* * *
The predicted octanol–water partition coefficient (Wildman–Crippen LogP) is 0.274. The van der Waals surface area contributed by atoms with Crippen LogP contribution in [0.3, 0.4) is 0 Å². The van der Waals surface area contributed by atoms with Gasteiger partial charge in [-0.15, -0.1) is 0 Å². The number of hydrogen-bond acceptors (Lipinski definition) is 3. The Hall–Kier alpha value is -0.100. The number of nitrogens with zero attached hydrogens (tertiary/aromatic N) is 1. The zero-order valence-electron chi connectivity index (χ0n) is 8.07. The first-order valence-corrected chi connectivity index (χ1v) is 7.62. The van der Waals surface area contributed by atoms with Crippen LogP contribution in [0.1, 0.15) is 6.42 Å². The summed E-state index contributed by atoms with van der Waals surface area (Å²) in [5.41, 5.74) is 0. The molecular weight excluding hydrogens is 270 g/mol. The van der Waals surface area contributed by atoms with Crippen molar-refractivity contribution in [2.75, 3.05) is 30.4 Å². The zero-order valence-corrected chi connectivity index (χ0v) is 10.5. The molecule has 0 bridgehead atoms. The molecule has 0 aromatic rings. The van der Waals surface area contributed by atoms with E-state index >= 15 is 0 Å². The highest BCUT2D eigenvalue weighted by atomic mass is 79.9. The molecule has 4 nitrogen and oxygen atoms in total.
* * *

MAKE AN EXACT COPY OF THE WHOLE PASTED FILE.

The predicted octanol–water partition coefficient (Wildman–Crippen LogP) is 0.274. The van der Waals surface area contributed by atoms with Crippen LogP contribution in [0.3, 0.4) is 0 Å². The van der Waals surface area contributed by atoms with Gasteiger partial charge in [-0.15, -0.1) is 0 Å². The number of hydrogen-bond acceptors (Lipinski definition) is 3. The Hall–Kier alpha value is -0.100. The number of nitrogens with zero attached hydrogens (tertiary/aromatic N) is 1. The zero-order valence-electron chi connectivity index (χ0n) is 8.07. The first-order valence-corrected chi connectivity index (χ1v) is 7.62. The van der Waals surface area contributed by atoms with Crippen LogP contribution in [0.1, 0.15) is 6.42 Å². The summed E-state index contributed by atoms with van der Waals surface area (Å²) in [5.41, 5.74) is 0. The molecular weight excluding hydrogens is 270 g/mol. The van der Waals surface area contributed by atoms with Crippen molar-refractivity contribution in [2.75, 3.05) is 30.4 Å². The zero-order valence-corrected chi connectivity index (χ0v) is 10.5. The molecule has 0 bridgehead atoms. The molecule has 0 aromatic rings. The van der Waals surface area contributed by atoms with E-state index >= 15 is 0 Å². The highest BCUT2D eigenvalue weighted by atomic mass is 79.9. The molecule has 4 nitrogen and oxygen atoms in total.